Al-Qaeda gets the most attention, but local groups and ethnic fighters are part of a complicated mix of instability.
The death toll from the siege at a natural gas plant in the Sahara has climbed past 80 as Algerian forces searching the refinery for explosives found dozens more bodies, many so badly disfigured it was unclear whether they were hostages or rebels fighters, a security official said.
Algeria said after Saturday’s assault by government forces that at least 32 rebels and 23 hostages were killed.
On Sunday, Algerian bomb squads, sent in to blow up or defuse the explosives, found 25 more bodies, said the security official, who spoke on condition of anonymity.
“These bodies are difficult to identify. They could be the bodies of foreign hostages or Algerians or terrorists,” the official said.
In addition, a wounded Romanian who had been evacuated died, raising the overall death toll to at least 81.
Algerian special forces stormed the plant on Saturday to end the four-day siege, moving in to thwart what government officials said was a plot by the Islamic extremists to blow up the complex and kill all their captives with mines sown throughout the site.
Ennahar, a private Algerian TV station known to have good sources within Algerian security, said the 25 bodies were believed to belong to hostages executed by the captors.
With so much still unknown about the fates of foreigners held at the sites, countries that have faced casualties have yet to issue final counts of the dead.
Christina Hellmich of Reading University discusses the role of al-Qaeda in the North African region
The gas refinery was run jointly by Britain’s BP and Norway’s Statoil with the Algerian state oil company.
A Japanese engineering firm and a French catering company also operated there.
Some governments have expressed frustration at not being informed in advance of the Algerian authorities’ plans to storm the complex.
However, Britain and France both defended the Algerian action in public.
“It’s easy to say that this or that should have been done,” Laurent Fabius, French foreign minister, said.
“The Algerian authorities took a decision and the toll is very high but I am a bit bothered … when the impression is given that the Algerians are open to question. They had to deal with terrorists.”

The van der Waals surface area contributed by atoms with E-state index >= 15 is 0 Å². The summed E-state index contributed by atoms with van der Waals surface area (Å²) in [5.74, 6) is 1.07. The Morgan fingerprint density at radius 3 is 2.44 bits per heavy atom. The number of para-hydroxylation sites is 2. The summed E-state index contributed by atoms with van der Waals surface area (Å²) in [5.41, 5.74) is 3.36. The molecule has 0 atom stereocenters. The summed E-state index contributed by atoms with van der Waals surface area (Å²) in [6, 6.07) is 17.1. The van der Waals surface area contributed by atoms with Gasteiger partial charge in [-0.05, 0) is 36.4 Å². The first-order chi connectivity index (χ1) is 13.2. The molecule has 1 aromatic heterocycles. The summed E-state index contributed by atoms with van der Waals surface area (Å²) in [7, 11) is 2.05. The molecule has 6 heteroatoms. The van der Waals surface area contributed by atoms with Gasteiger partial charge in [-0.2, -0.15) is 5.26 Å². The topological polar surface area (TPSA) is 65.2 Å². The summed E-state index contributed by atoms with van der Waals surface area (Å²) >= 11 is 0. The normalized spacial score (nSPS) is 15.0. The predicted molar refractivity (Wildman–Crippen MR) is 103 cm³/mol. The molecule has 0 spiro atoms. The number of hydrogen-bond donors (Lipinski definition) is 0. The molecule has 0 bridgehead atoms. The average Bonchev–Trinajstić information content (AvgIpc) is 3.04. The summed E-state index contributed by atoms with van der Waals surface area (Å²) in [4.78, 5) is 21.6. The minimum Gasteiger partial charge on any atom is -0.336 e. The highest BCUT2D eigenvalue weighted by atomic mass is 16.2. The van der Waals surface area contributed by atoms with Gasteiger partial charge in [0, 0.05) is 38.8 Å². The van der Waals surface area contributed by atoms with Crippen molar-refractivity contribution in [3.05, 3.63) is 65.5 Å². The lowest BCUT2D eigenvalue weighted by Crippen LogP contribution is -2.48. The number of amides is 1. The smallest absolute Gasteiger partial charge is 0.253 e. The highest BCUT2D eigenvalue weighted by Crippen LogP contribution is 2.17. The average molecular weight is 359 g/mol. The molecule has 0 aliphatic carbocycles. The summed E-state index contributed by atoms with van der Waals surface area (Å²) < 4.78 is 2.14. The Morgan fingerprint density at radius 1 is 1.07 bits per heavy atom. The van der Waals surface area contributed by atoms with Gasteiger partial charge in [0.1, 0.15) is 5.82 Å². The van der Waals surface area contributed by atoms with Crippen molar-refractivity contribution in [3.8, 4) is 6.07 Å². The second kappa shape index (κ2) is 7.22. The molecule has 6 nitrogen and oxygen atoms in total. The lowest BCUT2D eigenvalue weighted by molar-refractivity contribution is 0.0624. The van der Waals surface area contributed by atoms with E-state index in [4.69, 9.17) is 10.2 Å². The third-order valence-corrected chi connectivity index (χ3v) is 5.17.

For his part, David Cameron, UK prime minister, said in a televised statement: “Of course people will ask questions about the Algerian response to these events, but I would just say that the responsibility for these deaths lies squarely with the terrorists who launched this vicious and cowardly attack.
“We should recognise all that the Algerians have done to work with us and to help and co-ordinate with us. I’d like to thank them for that. We should also recognise that the Algerians too have seen lives lost among their soldiers.”
The statements came as a veteran North African fighter claimed responsibility on behalf of al-Qaeda for the hostage crisis, a regional website reported on Sunday, tying the desert siege to France’s intervention across the Sahara in Mali.
“We in al-Qaeda announce this blessed operation,” Mokhtar Belmokhtar said in a video, according to the Sahara Media website, which quoted from the recording but did not immediately show it.
“We are ready to negotiate with the West and the Algerian government provided they stop their bombing of Mali’s Muslims.”
Belmokhtar, a one-eyed veteran fighter who fought in Afghanistan in 1980s and in Algeria’s civil war in the 1990s, was quoted by Sahara Media as saying: “We had around 40 jihadists, most of them from Muslim countries and some even from the West.”
His fighters launched their attack on the In Amenas gas plant before dawn on Wednesday, just five days after French forces began bombardment of Ansar al-Dine-led fighters to halt their advance in neighbouring northern Mali.
Algerian officials say Belmokhtar’s group was behind the attack but he was not present himself.